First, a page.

Contrary to dreams ,hopes and promises ,What Pakistan offers is the chequered history of democracy and unstable democratic process.Ironically, the country’s constitution has been abrogated twice (1958 and 1969) and suspended thrice (1977, 1999 and 2007) .More than half of its political life has been encroached by military generals. Five elected governments have been removed by army.Zulfiqar Ali Bhutto, the founder of political vibrancy, mass based politics and giver of Atomic power to Pakistan was ruthlessly executed through judicial murder.Ex-prime ministers, and Nawaz Sharif and Benazir Bhutto were exiled.

Causes. Nothing exists without any reason in universe; creation of everything carries reason with itself. More ever, According to principle of “Cause and Effect” unless the root causes of any problem are not accurately identified and thoroughly diagnosed, problem can’t be solved on sustainable basis. Therefore, let’s find and discuss the causes behind such weak, vulnerable and dented face and status of democracy in Pakistan and try to reach at workable solutions.

Colonial Inheritances and Institutional Imbalance .

From time of its very creation, Pakistan has been experiencing institutional imbalance. Its roots go back to British period. Pakistan inherited administrative, political and legal legacies of British period .From political and adminstrative legacies point of view, Pakistan inherited high institutional imbalance characterized with strong and organized civil and military bureaucracies, weak1 Political institutions and non-democratic political parties. As a result, it lacked strong, dynamic and sustainable political institutions which could hold regular elections based on universal franchise, could build trust of masses into democracy, could protect democratic process against constitutional transgression and could provide a conducive environment for democracy to flourish and could correspond to desires and aspirations of masses.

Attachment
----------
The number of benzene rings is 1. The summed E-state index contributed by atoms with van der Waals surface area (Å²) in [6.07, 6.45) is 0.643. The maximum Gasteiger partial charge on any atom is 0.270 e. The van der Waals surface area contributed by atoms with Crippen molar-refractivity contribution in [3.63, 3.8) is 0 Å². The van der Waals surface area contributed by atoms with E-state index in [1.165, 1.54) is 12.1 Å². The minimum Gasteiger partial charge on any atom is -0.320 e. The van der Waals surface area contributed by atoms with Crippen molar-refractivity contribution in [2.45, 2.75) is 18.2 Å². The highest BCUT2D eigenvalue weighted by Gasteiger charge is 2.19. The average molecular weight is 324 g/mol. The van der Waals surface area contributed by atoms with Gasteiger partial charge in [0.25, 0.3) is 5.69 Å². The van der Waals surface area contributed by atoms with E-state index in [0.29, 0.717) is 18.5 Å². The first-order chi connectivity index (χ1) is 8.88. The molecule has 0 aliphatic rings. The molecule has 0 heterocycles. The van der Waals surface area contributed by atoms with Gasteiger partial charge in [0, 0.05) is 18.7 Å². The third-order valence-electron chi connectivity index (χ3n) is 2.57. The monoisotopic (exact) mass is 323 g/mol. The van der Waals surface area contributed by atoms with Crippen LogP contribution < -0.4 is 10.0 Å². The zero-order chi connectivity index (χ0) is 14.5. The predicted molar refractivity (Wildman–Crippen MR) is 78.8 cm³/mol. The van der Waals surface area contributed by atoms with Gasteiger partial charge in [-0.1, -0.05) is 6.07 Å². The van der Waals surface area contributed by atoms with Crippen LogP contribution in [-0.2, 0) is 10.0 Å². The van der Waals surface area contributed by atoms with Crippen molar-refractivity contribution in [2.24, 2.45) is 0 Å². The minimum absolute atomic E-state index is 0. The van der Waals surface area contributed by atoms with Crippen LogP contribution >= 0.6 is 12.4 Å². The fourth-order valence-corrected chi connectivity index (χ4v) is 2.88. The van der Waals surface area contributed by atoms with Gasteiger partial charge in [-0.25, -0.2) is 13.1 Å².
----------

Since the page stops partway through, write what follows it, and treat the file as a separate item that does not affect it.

Muslim Leauge which is credited to creation of Pakistan was a movement not a well-structured and deeply rooted political entity2 that could offer post partition program, could counter the power of army and bureaucracy and could offer corresponding structure to desires and needs of masses after the partition. Besides, League was non democratic in its nature led by elitists3.Consequently, It could not produce first line aswell second line leadership embedded with love for democratic norms and values in particular and overall democratic culture in general .

In this backdrop, administrative supremacy coupled with absence of elections based on universal franchise4 in particular and lack of democratic culture and process in general facilitated bureaucrats to rein the country from 1947 to 1958. Their periods is characterized with dummy and rubber stamped parliaments, abrupt and non democratic dissolutions of assemblies, political intrigues, bickering and quarrelling, inefficiency, abrupt and fast changes of regimes.

Frequent intervention of Non civilian forces into political domain .